Environmentalists are joining forces to oppose a planned wind farm in southern Wyoming that is planned include up to 1,000 large wind turbines.
U.S. Bureau of Land Management (BLM) officials estimate the wind turbines will kill between 46 and 64 golden eagles each year, plus a larger number of bats and other birds. The American Bird Conservancy says BLM is underestimating the likely death toll, with the annual golden eagle death toll possibly topping 200.
Golden eagles are a federally protected species. Any person or corporate entity killing golden eagles is subject to criminal penalties. Federal officials, however, have never charged wind power companies or officials for golden eagles killed by wind turbines.
The American Bird Conservancy joined forces with the Biodiversity Conservation Alliance and other environmentalist groups to oppose the southern Wyoming wind farm, planned for Carbon County. The proposed site, known as the Chokecherry and Sierra Madre, would disrupt key nesting ground for the sage grouse, which is under consideration for Endangered Species Act protection. The wind farm would also require construction of a 725-mile power line to deliver power from the wind farm to population centers.
Pristine Lands Forever Changed
H. Sterling Burnett, a senior fellow with the National Center for Policy Analysis, points out wind farms are not as environmentally benign as the renewable power industry claims.
“Wind farms are not like normal farms with rolling hills and acres of uninterrupted tracts of land. They are more like ‘wind factories’ with concrete slabs and roads and utility poles, lighting, generators, storage sheds, etc. Once they are put in place, [the windmills] dry out the land. If they place wind turbines in areas where sage grouse reside, the turbines will disrupt sage grouse habitat,” Burnett said.
Feds Pushing Ahead Anyway
The U.S. Department of the Interior has nevertheless given preliminary approval to the Carbon County wind farm, pending BLM approval.
“For better or worse, the Obama administration has decided that when it comes to ‘green energy’ and renewables like wind power, species survival takes a back seat,” noted Burnett.
“Wind power is not reliable, so it doesn’t make sense to build wind turbines in areas where there is no wind or intermittent wind. Instead, wind power companies have to place wind turbines where the wind blows, and unfortunately that means placing them in areas where migratory birds and birds of prey fly through. We could see wind turbines eliminating not only sage grouse and golden eagles in the area, but also ducks, hawks, and other birds of prey,” Burnett observed.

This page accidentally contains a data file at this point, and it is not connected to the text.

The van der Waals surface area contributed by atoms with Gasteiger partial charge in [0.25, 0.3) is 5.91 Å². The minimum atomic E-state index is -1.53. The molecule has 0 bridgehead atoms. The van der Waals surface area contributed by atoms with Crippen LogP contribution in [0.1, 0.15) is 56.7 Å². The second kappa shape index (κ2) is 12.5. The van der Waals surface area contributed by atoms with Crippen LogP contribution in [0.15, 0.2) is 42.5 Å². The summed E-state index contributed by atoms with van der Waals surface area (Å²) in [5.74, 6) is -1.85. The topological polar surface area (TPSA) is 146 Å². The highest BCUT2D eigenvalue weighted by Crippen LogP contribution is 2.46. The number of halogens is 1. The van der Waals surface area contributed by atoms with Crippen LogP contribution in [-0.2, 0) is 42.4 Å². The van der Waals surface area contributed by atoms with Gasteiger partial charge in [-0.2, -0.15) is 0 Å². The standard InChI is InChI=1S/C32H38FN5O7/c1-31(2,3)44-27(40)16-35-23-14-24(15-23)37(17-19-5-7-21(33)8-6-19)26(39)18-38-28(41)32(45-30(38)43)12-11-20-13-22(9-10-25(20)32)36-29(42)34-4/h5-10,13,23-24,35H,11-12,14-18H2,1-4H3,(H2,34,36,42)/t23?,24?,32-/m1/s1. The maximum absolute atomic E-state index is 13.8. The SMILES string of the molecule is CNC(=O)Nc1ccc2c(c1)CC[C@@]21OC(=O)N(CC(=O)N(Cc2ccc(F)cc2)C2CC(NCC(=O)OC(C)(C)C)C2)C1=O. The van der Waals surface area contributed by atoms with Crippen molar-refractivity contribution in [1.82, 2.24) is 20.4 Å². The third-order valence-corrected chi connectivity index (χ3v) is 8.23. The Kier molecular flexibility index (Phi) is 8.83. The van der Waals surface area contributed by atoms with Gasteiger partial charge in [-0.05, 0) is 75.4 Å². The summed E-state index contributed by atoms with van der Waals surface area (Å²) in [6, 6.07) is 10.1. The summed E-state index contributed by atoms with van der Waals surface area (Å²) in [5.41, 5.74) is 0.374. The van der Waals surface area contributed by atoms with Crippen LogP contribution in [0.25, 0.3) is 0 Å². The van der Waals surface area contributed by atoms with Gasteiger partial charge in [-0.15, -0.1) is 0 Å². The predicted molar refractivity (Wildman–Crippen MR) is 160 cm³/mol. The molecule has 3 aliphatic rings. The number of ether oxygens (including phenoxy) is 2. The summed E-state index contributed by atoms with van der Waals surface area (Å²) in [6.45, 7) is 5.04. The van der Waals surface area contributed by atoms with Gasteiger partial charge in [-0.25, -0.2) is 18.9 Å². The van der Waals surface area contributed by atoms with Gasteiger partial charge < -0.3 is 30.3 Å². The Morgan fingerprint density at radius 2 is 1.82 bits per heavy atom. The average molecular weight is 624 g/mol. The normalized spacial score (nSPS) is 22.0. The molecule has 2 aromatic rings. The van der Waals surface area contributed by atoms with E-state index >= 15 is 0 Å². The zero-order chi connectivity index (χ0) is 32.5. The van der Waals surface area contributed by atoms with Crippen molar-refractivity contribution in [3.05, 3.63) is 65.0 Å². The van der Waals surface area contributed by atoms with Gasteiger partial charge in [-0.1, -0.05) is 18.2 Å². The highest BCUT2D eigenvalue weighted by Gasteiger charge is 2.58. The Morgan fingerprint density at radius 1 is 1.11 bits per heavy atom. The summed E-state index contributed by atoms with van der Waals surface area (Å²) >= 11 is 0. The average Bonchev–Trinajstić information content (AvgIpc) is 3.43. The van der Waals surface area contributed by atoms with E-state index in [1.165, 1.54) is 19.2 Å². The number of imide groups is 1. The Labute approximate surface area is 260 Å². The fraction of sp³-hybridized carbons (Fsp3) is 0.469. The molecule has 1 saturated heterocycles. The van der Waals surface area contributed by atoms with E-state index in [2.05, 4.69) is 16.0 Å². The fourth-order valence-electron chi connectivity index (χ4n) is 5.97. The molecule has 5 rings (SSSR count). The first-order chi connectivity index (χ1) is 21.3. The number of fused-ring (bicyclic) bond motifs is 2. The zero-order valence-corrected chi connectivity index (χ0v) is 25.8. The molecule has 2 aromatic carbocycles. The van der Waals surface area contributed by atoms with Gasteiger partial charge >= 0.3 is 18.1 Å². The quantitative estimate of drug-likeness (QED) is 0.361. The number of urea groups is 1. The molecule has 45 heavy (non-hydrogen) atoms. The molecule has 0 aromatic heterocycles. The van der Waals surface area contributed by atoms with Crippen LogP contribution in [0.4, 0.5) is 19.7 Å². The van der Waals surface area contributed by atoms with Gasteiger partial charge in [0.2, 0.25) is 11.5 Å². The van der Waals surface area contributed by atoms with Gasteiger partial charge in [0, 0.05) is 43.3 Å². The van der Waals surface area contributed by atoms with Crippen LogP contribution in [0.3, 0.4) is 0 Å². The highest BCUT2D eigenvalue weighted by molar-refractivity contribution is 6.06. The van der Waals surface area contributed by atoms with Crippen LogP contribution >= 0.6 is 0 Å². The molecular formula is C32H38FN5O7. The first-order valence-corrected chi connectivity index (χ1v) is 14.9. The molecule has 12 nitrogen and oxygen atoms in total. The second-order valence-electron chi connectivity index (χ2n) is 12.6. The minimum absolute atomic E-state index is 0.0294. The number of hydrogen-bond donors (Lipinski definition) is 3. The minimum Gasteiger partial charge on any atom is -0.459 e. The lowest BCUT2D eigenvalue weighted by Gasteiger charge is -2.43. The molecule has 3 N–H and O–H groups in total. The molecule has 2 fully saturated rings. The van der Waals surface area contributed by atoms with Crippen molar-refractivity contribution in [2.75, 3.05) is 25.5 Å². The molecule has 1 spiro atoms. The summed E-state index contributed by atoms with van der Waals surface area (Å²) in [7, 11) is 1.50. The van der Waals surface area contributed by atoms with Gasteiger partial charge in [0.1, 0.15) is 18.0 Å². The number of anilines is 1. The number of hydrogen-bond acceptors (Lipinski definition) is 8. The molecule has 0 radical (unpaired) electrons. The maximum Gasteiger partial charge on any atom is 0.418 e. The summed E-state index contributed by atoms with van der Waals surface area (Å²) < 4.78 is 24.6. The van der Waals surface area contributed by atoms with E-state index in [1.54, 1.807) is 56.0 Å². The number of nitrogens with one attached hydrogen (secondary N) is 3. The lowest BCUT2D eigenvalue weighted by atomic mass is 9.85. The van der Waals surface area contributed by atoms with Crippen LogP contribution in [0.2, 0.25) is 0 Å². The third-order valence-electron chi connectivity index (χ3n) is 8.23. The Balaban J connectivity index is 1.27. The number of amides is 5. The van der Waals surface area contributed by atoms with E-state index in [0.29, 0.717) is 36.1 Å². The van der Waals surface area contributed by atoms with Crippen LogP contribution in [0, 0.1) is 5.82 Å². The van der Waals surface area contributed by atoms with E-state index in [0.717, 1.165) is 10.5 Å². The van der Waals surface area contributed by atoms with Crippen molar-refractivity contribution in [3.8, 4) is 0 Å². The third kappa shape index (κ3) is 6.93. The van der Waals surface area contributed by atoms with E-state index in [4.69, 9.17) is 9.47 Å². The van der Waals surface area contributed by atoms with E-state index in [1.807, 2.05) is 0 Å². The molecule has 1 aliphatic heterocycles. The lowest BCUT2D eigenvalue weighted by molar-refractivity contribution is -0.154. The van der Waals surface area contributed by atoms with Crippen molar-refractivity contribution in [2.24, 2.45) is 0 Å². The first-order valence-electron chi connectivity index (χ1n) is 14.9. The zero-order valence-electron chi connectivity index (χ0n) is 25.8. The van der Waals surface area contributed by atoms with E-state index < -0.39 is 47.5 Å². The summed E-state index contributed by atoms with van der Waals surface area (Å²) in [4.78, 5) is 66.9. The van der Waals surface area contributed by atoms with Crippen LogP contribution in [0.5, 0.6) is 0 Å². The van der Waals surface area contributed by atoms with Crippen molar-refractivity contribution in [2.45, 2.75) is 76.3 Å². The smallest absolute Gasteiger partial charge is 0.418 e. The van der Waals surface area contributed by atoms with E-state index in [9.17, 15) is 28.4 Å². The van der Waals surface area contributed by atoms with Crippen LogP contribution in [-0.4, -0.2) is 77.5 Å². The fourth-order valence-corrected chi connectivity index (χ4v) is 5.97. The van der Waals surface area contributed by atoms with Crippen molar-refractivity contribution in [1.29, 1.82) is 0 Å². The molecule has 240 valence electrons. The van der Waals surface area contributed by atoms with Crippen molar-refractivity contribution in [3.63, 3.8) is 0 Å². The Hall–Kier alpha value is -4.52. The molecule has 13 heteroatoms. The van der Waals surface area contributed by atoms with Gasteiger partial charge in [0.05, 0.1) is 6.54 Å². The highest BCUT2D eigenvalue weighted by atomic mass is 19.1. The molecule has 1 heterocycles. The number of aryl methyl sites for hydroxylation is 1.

Core Habitat Jeopardized
Tom Christiansen, Sage-Grouse Program Coordinator for the Wyoming Game & Fish Department, says the state has designated core habitat areas for the sage grouse protection. The Carbon County site is on the edge of core habitat area, which suggests it will endanger bird populations.
“Boundaries were drawn by an interdisciplinary group that looked at grouse data and drew these core areas which take up 23 percent of the state but 84 percent of the sage grouse population,” said Christiansen.
“Wind [power generation] is essentially not allowed in the core areas,” Christiansen explained. “The Chokecherry and Sierra Madre project are on the edge of the core. As the project moves along, more data will be collected for ongoing study by the University of Missouri.
“We anticipate there to be impacts, but the data is being collected and will be ongoing. The vast majority of sage grouse territory is off-limits to wind power development,” he added.
‘Really Kind of Scandalous’
Erik Molvar, executive director of the Laramie-based Biodiversity Conservation Alliance, says it doesn’t matter where the boundaries are on a map.
“This project is almost entirely in sage grouse habitat—what they did was change the boundaries of the ‘core’ areas so they could build there. The only problem is that no one told the sage grouse their habitats are no longer important,” said Molvar.
He explained, “The power companies in Wyoming apparently asked the sage grouse working groups to redraw the boundaries so they could build their wind farms where they wanted. It’s really kind of scandalous because it illustrates that when a power company comes in, the core areas don’t matter.
“Placing 1,000 wind turbines in prime sage grouse habitat will result in massive reduction in sage grouse populations and speed the listing of the sage grouse onto the Endangered Species list, which is going to lead to greater restrictions on development,” Molvar concluded.
No Avoiding Grouse Impact
Barbara Parsons, a member of the South Central Sage Grouse Working Group which voted on the boundary change, says one of the aims of the state committee was to develop a core area where there would be no development.
“When you already have areas with large numbers of sage grouse, you don’t develop there—or if there was already development there you don’t want to develop further,” said Parsons.
“The Anschutz Corporation spent a lot of money trying to minimize the impact, and they brought in a lot of state-of-the-art equipment, so there was a lot of pressure to go through with the project,” said Parsons. Nevertheless, “I don’t care how much money you paid, when you put 1,000 wind turbines, concrete, and roads there you’re going to disrupt the wildlife and have an impact,” she observed.
Kenneth Artz (firstname.lastname@example.org ) writes from Dallas, Texas.